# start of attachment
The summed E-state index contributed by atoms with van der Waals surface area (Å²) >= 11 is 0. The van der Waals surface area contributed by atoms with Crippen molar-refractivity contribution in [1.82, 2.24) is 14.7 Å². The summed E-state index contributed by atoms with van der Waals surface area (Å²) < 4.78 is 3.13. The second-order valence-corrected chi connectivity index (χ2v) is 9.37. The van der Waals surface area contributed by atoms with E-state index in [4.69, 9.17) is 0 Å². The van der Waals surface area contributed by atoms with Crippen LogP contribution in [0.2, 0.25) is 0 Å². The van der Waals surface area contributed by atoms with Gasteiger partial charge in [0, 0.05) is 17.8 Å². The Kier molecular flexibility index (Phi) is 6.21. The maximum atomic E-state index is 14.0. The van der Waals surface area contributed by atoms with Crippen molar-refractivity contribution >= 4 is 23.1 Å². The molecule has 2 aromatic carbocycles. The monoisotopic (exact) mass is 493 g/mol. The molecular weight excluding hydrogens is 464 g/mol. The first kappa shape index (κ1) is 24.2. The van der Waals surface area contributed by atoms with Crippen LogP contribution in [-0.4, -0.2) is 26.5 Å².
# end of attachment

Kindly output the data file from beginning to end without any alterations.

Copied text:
The summed E-state index contributed by atoms with van der Waals surface area (Å²) >= 11 is 0. The van der Waals surface area contributed by atoms with Crippen molar-refractivity contribution in [1.82, 2.24) is 14.7 Å². The summed E-state index contributed by atoms with van der Waals surface area (Å²) < 4.78 is 3.13. The second-order valence-corrected chi connectivity index (χ2v) is 9.37. The van der Waals surface area contributed by atoms with E-state index in [4.69, 9.17) is 0 Å². The van der Waals surface area contributed by atoms with Crippen LogP contribution in [0.2, 0.25) is 0 Å². The van der Waals surface area contributed by atoms with Gasteiger partial charge in [0, 0.05) is 17.8 Å². The Kier molecular flexibility index (Phi) is 6.21. The maximum atomic E-state index is 14.0. The van der Waals surface area contributed by atoms with Crippen molar-refractivity contribution >= 4 is 23.1 Å². The molecule has 2 aromatic carbocycles. The monoisotopic (exact) mass is 493 g/mol. The molecular weight excluding hydrogens is 464 g/mol. The first kappa shape index (κ1) is 24.2. The van der Waals surface area contributed by atoms with Crippen LogP contribution in [-0.4, -0.2) is 26.5 Å².